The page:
When we got pregnant with our first baby, I was a private piano teacher making approximately $26,000/ year (before taxes) and he was a full time graduate student. Then, I landed a luxurious public school teaching job that was a slight pay increase with health insurance. (Did that make me a sugar momma?)
When we got pregnant with our second baby, we were living 100% on student loans with a medical sharing alternative to health insurance. My husband was in a super intense 1-year masters program and I was staying home full time caring for our 1st child. (Not a financial success plan I’d recommend…)
By the time we were pregnant with our 3rd, my husband had a job that paid him a salary!! Living large. But, in order to pay off all that aforementioned student loan debt, we’re living on quite a bit less than we make. (Role reversal – sugar daddy.)
All that to say, when I say it is possible to spend very little on a baby, I am speaking from experience 😉
times 3. times 4.
Update: we had baby #4. This all still holds true… you just don’t need that much and you can definitely do it on the cheap!!
There are of course, some non-negotiable costs to having a baby: diapers, wipes, carseat, maternity and pediatric medical copays, an insurance deductible, some clothes, a bed.
But at the end of the day, you don’t need that much. And, you can definitely figure out how much it costs to have a baby and plan ahead financially!
There are MANY flexible costs to having a baby: extra outfits, professional photography, different convenient gadgets, nursery decor, etc…
So, how much does it cost to have a baby? What does baby really need? And how do you budget for it?
I’m so glad you asked!
How much you want to spend on a baby is really up to you. You can buy baby items second hand for a fraction of the retail price or you can buy high end baby gear like the movie stars. (Most parents land somewhere in between.)
I wrote a very detailed post about baby products you’ll need or want for the first year or so: a complete minimalist baby registry guide. There are a few non-necessities on the list, but not very many! We’ve become kid stuff minimalists, so my baby registry must haves list only includes things I would buy if we were having our first baby all over again.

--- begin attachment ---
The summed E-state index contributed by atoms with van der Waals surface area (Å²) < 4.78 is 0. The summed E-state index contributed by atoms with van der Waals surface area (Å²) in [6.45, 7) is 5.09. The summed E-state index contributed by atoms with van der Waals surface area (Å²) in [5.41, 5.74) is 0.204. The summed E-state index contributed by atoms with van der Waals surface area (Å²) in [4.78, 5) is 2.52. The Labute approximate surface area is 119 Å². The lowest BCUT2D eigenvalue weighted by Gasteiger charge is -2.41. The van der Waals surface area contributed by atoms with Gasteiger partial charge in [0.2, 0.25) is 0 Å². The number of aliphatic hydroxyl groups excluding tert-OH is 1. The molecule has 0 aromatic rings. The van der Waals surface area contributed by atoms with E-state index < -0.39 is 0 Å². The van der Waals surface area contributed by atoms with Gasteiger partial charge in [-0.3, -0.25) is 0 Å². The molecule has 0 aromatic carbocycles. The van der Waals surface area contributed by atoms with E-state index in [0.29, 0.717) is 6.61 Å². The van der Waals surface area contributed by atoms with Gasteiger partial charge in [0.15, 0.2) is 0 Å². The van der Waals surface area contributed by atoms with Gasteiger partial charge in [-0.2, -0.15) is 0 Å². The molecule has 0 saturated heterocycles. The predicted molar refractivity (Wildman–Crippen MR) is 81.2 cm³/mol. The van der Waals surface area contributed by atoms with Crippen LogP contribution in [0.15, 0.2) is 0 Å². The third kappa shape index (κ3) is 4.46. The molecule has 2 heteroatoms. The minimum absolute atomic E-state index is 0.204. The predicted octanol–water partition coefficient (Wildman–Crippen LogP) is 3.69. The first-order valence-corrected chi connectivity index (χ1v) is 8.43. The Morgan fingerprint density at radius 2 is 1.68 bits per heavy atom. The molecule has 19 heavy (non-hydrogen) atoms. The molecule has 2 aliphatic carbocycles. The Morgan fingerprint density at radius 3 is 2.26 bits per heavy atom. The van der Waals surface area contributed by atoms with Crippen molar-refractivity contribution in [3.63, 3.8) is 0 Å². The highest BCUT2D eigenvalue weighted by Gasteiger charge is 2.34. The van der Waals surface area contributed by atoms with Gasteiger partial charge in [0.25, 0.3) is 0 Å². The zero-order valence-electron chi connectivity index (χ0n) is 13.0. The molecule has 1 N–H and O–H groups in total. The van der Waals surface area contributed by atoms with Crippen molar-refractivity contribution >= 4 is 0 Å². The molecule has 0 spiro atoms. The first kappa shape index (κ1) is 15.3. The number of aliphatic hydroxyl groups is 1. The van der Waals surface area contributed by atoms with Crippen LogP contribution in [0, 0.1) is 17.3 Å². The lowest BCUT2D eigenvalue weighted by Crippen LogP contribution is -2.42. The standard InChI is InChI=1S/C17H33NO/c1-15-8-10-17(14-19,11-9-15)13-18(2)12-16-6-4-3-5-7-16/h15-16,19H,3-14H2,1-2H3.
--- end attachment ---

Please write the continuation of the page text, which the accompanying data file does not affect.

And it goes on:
The important part is to have a plan and make a budget that is within reach for you.
The bottom line strategy to budget for baby is create a sinking fund:
List every item with the price; divide the total by the number of months you have to save.
This is actually the strategy for every single thing you might ever need to save up for. This type of savings fund is sometimes called a sinking fund, and I’ve written more about it here.
- Know you’ll need to replace your car in 2 years? $10,000 new car in 24 months = $417/ month.
- Want to be debt free in 3 years? $30,000/36 months = $834/month (plus some extra for that darn interest)
- Want to do a kitchen remodel next year? $12,000/12 months = $1,000/ month.
You get the point.
Baby Budget Spreadsheet
Like the true budgeting nerd I am, I made a Google spreadsheet that you can download and use for free to help you with your planning and budgeting for baby. Click the button below and I’ll send it to you!
This budgeting guide includes recommended items in every category, low and high end price points, and a spot for you to enter your own prices. It will even add up the totals for you.
You will see more detailed instructions and tips about how to use this spreadsheet when you open it. Hope you find this budgeting for baby spreadsheet helpful.
If this IS helpful for you, please share on Facebook or Pinterest! You can even choose “tried it” on Pinterest and upload a picture or comment of how it worked for you. THANK YOU for sharing!!